Efficiency Gains Will Trump Cost Concerns, Says Report

The smart grid and data analytics are creating a new, much smarter utility which will prioritise efficiency gains over financial concerns.
Published: Wed 04 Feb 2015

Smart technologies are giving power providers the ability to become more responsive, efficient and resilient. This is according to Black & Veatch’s 2015 Strategic Directions: Smart Utility report which proves that smart grid and data analytics programmes are transforming utilities. The report will be launched at the upcoming DistribuTECH Conference in San Diego.

Smart grid technology - a backbone

The Black & Veatch report finds that many utilities are deploying smart grid technologies to speed their networks and become more efficient. Use of advanced metering infrastructure (AMI) and demand response programmes are seen as important steps. They also provide the necessary backbone for broader Utility 2.0 programs that address business, operations and customer needs.

However, the report also points out that the adoption of the smart grid isn’t a global one. This is due mainly to the fact that a large number of utilities are resisting changes over investment-return concerns and pressures. More than a third of respondents have no plans to implement smart grid projects since they believe the advances are not applicable to their business model.

“Smart devices, enhanced telecom networks and the expanded use of data analytics are transforming the delivery of infrastructure services,” said Martin Travers, president of Black & Veatch’s telecommunications business. “We were surprised to find that more than a third of utilities report that they have no plans to launch smart grid projects.”

The report finds that utilities are struggling to keep pace with technology and resource constraints but utilities can use technology and data to make their rate case for them, says Fred Ellermeier, vice president and managing director of Black & Veatch’s smart integrated infrastructure service line. “Many have proven that customer buy-in and shareholder return do not have to be mutually exclusive.”

Smarter utilities and smart cities

The report also points out that the connection between smarter utilities and smart cities is clear. Travers explains that utilities learn more about their operations: “With that knowledge comes a greater understanding that they cannot plan their future without coordinating utility and municipal services. This transition reflects a major change in traditional operating models. However, it is critical to creating smart cities.”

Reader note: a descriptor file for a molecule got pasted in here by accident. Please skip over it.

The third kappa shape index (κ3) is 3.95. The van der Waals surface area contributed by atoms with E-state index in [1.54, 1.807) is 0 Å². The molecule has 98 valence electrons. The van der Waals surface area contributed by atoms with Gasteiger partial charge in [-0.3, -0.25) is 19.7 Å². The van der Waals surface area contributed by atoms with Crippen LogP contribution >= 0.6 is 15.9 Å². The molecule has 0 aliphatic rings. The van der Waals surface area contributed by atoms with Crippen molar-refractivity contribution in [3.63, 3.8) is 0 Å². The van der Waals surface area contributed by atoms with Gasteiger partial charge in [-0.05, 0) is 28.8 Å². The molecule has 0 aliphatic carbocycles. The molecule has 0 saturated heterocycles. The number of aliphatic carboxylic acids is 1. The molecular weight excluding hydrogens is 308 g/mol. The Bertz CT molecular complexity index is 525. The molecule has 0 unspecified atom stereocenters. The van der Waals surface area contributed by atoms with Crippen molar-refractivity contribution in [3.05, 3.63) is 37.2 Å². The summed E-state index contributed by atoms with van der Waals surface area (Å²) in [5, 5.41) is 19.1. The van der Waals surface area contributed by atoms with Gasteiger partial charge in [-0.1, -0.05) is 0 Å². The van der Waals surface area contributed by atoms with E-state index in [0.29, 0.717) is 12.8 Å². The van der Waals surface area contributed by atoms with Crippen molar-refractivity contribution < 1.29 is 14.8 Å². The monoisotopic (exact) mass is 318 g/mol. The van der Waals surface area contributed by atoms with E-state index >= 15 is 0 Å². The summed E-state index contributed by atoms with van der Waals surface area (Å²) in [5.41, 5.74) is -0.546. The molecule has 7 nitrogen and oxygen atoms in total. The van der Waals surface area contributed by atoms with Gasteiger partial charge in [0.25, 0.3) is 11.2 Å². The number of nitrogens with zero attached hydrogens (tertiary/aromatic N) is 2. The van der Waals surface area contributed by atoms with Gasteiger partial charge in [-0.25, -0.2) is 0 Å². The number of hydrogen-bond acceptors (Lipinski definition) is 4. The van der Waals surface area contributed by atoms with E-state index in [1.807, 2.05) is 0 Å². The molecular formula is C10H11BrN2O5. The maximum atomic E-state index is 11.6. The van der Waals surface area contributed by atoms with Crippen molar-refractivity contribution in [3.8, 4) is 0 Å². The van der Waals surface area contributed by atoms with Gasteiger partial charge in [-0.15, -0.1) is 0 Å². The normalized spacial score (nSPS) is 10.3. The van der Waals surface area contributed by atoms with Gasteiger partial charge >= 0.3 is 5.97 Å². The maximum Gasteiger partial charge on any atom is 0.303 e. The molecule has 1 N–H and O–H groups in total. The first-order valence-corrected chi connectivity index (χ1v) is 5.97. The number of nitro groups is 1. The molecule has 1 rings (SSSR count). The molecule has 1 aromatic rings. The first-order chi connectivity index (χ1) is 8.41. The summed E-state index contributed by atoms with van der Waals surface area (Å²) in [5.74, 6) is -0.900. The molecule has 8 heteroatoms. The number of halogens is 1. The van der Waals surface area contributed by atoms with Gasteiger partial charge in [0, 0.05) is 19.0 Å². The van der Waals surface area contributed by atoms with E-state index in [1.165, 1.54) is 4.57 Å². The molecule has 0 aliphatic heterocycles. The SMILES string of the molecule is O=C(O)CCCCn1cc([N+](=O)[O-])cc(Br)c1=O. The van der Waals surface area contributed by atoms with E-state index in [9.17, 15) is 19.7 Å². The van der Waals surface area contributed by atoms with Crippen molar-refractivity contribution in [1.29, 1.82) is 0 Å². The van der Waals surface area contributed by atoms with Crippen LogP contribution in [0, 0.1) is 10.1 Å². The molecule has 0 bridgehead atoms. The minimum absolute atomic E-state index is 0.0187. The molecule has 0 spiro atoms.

Nearly 70% of respondents believe smart city models will gain wide adoption over the next 15 years.

Other highlights in the report include:

-Smart grid and smart utility initiatives are the top drivers of telecommunications infrastructure upgrades

-Nearly 60% of utilities plan to replace, upgrade, or deploy new communications infrastructure in the next five years

- Some utilities are embracing a converged mentality, running everything over a shared infrastructure, while others move more cautiously by keeping protective relaying and other mission-critical applications separate from the converged network

-Utilities moving aggressively into automation see advanced metering infrastructure (AMI), fault location and restoration, volt/VAR control, demand response and sensors as key steps toward network optimization. At the same time, a surprising number of service providers are on the sidelines of the automation movement, either unconvinced of its application or preferring to let other institutions test the systems and prove their worth.

With service providers increasingly joining the smart systems movement, Utility 2.0 will depend heavily on customer buy-in, either through rate cases or home installation of smart devices. Smart utility rollouts have been plagued by skepticism at the customer level, largely because they are misunderstood.
 

Further reading

Black & Veatch’s 2015 Strategic Directions: Smart Utility